This beautiful lyrical essay about growing up in Tahiti and losing her father is byLillian Howan, author of ‘The Charm Buyers‘. Lillian‘s writings have appeared in Asian American Literary Review, Café Irreal, Calyx, New England Review, Vice Versa, and the anthologies Ms Aligned 2 & Under Western Eyes. She lives in Berkley, USA.
Lights from a Distance
Whenever I visited my father in Tahiti, I arrived at night. After a several-hours flight over dark sea and sky, lights would start to appear, and a murmur would arise from some of the passengers – someone saying: look, lights! At first, the lights would be few and distant, scattered in the vast blackness, but then more and more would appear, random dots, and then a long cluster of lights along a coastline, the island of Tahiti appearing out of the darkness. Continue reading TAHITI: THE IMAGE IN THE MIND→
In this two-part feature, Lillian Howan, author of a powerful novel set in Tahiti, offers a revealing interview and a lyrical essay describing her cultural heritage, her creativity and her experience of lupus. It also includes pictures of Polynesian Islands threatened by climate change, taken by Lillian’s sister-in-law, Françoise Holozet-Howan.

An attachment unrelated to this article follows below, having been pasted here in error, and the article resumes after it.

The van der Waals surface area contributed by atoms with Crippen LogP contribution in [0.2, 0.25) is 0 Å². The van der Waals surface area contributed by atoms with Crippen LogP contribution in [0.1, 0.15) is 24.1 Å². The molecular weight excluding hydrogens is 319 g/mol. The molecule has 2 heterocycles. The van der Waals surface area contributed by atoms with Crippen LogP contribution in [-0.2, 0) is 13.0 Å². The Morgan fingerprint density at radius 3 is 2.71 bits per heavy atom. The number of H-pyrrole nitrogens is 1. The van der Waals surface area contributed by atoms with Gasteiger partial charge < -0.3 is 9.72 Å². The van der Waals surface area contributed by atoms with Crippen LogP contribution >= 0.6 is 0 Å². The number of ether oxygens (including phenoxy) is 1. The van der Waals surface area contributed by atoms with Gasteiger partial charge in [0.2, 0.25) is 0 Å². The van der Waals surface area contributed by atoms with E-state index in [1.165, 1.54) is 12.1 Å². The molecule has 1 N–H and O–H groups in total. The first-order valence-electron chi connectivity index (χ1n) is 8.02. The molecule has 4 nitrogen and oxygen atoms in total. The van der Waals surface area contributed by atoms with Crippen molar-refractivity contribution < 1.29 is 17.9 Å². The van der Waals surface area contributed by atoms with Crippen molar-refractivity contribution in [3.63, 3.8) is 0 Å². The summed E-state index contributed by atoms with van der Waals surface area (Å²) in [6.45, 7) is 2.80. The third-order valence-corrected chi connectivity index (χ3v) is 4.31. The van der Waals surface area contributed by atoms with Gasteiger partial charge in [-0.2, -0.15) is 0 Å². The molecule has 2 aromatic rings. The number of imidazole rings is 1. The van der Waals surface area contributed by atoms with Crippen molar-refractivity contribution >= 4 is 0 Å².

I interviewed artist, printmaker and teacher Sheila de Rosa, who is based in Tring, Hertfordshire. Sheila says about herself, “My art combines themes from Sublime Art, through Feminist Theory and into Maternal Subjectivity, and my projects often include a form of printed impression. Materials and form determine my subject matter.”
Leslie: Where did the idea of a coffee shop first come from? How far back does your interest go?
Ender: The idea began when I was young, living in Kurdistan. Let me explain… I was brought up as an Alevi, a traditional way of life in Western Anatolia. It’s one of the two main Kurdish groups. So I was raised in a self-sufficient farming village where men and women shared things and worked together. I don’t recall money in our village – instead people would exchange animals for crops and vice versa. It was a close, caring community. If anyone wasn’t self-sufficient they would be given food and other necessaries to live on. Continue reading COFFEE & PEOPLE – THE KURDISH WAY→